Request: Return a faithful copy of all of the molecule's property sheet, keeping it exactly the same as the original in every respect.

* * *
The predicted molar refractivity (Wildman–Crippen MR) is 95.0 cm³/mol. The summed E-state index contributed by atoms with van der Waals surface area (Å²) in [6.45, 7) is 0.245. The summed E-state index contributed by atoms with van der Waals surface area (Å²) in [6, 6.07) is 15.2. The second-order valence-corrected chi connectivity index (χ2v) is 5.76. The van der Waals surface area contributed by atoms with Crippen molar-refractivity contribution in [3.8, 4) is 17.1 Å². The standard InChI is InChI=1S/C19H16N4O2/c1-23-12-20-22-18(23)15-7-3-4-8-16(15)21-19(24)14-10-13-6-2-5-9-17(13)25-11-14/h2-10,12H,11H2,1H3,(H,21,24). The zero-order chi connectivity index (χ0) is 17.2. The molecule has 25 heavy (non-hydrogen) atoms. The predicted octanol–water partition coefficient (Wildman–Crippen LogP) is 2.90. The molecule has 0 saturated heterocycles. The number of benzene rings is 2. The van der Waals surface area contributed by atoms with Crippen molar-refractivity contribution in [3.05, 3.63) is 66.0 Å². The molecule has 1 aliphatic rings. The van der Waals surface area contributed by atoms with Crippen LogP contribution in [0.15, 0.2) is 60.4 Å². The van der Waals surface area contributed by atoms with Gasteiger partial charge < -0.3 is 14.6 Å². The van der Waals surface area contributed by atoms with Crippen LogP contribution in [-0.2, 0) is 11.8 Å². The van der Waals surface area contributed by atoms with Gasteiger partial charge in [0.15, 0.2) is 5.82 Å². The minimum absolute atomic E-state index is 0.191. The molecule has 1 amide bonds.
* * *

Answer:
The predicted molar refractivity (Wildman–Crippen MR) is 95.0 cm³/mol. The summed E-state index contributed by atoms with van der Waals surface area (Å²) in [6.45, 7) is 0.245. The summed E-state index contributed by atoms with van der Waals surface area (Å²) in [6, 6.07) is 15.2. The second-order valence-corrected chi connectivity index (χ2v) is 5.76. The van der Waals surface area contributed by atoms with Crippen molar-refractivity contribution in [3.8, 4) is 17.1 Å². The standard InChI is InChI=1S/C19H16N4O2/c1-23-12-20-22-18(23)15-7-3-4-8-16(15)21-19(24)14-10-13-6-2-5-9-17(13)25-11-14/h2-10,12H,11H2,1H3,(H,21,24). The zero-order chi connectivity index (χ0) is 17.2. The molecule has 25 heavy (non-hydrogen) atoms. The predicted octanol–water partition coefficient (Wildman–Crippen LogP) is 2.90. The molecule has 0 saturated heterocycles. The number of benzene rings is 2. The van der Waals surface area contributed by atoms with Crippen molar-refractivity contribution in [3.05, 3.63) is 66.0 Å². The molecule has 1 aliphatic rings. The van der Waals surface area contributed by atoms with Crippen LogP contribution in [0.15, 0.2) is 60.4 Å². The van der Waals surface area contributed by atoms with Gasteiger partial charge < -0.3 is 14.6 Å². The van der Waals surface area contributed by atoms with Crippen LogP contribution in [-0.2, 0) is 11.8 Å². The van der Waals surface area contributed by atoms with Gasteiger partial charge in [0.15, 0.2) is 5.82 Å². The minimum absolute atomic E-state index is 0.191. The molecule has 1 amide bonds.